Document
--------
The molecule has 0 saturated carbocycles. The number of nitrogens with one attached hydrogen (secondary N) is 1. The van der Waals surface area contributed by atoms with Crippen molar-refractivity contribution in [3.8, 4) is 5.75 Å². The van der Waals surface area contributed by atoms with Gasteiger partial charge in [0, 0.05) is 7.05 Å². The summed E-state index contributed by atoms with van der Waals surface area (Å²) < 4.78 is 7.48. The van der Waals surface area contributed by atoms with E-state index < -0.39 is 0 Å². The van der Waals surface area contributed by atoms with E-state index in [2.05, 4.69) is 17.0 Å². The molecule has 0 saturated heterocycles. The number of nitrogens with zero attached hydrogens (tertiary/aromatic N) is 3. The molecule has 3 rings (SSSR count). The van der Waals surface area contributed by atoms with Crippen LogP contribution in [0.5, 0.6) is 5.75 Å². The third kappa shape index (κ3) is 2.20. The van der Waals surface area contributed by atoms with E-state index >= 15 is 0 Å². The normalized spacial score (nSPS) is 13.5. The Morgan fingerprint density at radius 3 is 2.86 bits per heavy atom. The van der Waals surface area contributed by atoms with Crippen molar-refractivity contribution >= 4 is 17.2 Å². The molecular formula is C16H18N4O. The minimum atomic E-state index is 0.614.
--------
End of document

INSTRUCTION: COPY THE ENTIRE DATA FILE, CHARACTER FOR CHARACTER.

The molecule has 0 saturated carbocycles. The number of nitrogens with one attached hydrogen (secondary N) is 1. The van der Waals surface area contributed by atoms with Crippen molar-refractivity contribution in [3.8, 4) is 5.75 Å². The van der Waals surface area contributed by atoms with Gasteiger partial charge in [0, 0.05) is 7.05 Å². The summed E-state index contributed by atoms with van der Waals surface area (Å²) < 4.78 is 7.48. The van der Waals surface area contributed by atoms with E-state index < -0.39 is 0 Å². The van der Waals surface area contributed by atoms with E-state index in [2.05, 4.69) is 17.0 Å². The molecule has 0 saturated heterocycles. The number of nitrogens with zero attached hydrogens (tertiary/aromatic N) is 3. The molecule has 3 rings (SSSR count). The van der Waals surface area contributed by atoms with Crippen LogP contribution in [0.5, 0.6) is 5.75 Å². The third kappa shape index (κ3) is 2.20. The van der Waals surface area contributed by atoms with E-state index >= 15 is 0 Å². The normalized spacial score (nSPS) is 13.5. The Morgan fingerprint density at radius 3 is 2.86 bits per heavy atom. The van der Waals surface area contributed by atoms with Crippen molar-refractivity contribution >= 4 is 17.2 Å². The molecular formula is C16H18N4O. The minimum atomic E-state index is 0.614.